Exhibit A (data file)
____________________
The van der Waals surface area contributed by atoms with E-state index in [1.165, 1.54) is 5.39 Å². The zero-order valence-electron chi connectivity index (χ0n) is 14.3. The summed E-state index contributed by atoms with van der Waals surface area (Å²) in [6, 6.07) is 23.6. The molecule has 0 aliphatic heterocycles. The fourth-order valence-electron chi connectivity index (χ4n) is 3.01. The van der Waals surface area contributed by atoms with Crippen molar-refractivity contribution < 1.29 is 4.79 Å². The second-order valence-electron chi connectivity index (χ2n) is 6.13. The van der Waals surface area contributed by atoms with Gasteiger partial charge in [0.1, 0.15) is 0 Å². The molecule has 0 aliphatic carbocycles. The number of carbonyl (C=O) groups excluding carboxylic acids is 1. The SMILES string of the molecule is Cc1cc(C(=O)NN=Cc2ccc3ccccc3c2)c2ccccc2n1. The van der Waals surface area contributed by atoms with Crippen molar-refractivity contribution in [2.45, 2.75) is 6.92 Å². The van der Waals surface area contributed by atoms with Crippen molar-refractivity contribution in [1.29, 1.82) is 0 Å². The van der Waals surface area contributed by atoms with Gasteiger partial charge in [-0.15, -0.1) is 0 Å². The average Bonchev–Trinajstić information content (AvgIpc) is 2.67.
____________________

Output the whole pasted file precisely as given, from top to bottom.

The van der Waals surface area contributed by atoms with E-state index in [1.165, 1.54) is 5.39 Å². The zero-order valence-electron chi connectivity index (χ0n) is 14.3. The summed E-state index contributed by atoms with van der Waals surface area (Å²) in [6, 6.07) is 23.6. The molecule has 0 aliphatic heterocycles. The fourth-order valence-electron chi connectivity index (χ4n) is 3.01. The van der Waals surface area contributed by atoms with Crippen molar-refractivity contribution < 1.29 is 4.79 Å². The second-order valence-electron chi connectivity index (χ2n) is 6.13. The van der Waals surface area contributed by atoms with Gasteiger partial charge in [0.1, 0.15) is 0 Å². The molecule has 0 aliphatic carbocycles. The number of carbonyl (C=O) groups excluding carboxylic acids is 1. The SMILES string of the molecule is Cc1cc(C(=O)NN=Cc2ccc3ccccc3c2)c2ccccc2n1. The van der Waals surface area contributed by atoms with Crippen molar-refractivity contribution in [2.45, 2.75) is 6.92 Å². The van der Waals surface area contributed by atoms with Crippen molar-refractivity contribution in [1.29, 1.82) is 0 Å². The van der Waals surface area contributed by atoms with Gasteiger partial charge in [-0.15, -0.1) is 0 Å². The average Bonchev–Trinajstić information content (AvgIpc) is 2.67.